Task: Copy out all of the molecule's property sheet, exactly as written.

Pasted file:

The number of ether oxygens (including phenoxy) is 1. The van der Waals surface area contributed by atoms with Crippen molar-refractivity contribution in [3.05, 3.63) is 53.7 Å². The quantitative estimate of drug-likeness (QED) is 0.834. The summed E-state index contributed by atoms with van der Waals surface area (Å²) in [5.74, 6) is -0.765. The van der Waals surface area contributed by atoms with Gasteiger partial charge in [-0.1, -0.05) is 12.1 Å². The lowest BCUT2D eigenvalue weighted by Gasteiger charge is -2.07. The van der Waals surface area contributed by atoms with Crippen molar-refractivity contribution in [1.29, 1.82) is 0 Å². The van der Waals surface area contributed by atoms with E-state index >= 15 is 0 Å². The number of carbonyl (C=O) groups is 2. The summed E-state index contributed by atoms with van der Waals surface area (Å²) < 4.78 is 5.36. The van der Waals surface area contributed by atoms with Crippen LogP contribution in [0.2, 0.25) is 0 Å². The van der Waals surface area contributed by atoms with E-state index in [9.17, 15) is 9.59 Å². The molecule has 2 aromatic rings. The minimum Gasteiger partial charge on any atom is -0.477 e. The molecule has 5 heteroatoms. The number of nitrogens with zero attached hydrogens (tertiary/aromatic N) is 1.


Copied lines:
The number of ether oxygens (including phenoxy) is 1. The van der Waals surface area contributed by atoms with Crippen molar-refractivity contribution in [3.05, 3.63) is 53.7 Å². The quantitative estimate of drug-likeness (QED) is 0.834. The summed E-state index contributed by atoms with van der Waals surface area (Å²) in [5.74, 6) is -0.765. The van der Waals surface area contributed by atoms with Gasteiger partial charge in [-0.1, -0.05) is 12.1 Å². The lowest BCUT2D eigenvalue weighted by Gasteiger charge is -2.07. The van der Waals surface area contributed by atoms with Crippen molar-refractivity contribution in [1.29, 1.82) is 0 Å². The van der Waals surface area contributed by atoms with E-state index >= 15 is 0 Å². The number of carbonyl (C=O) groups is 2. The summed E-state index contributed by atoms with van der Waals surface area (Å²) < 4.78 is 5.36. The van der Waals surface area contributed by atoms with Crippen LogP contribution in [0.2, 0.25) is 0 Å². The van der Waals surface area contributed by atoms with E-state index in [9.17, 15) is 9.59 Å². The molecule has 2 aromatic rings. The minimum Gasteiger partial charge on any atom is -0.477 e. The molecule has 5 heteroatoms. The number of nitrogens with zero attached hydrogens (tertiary/aromatic N) is 1.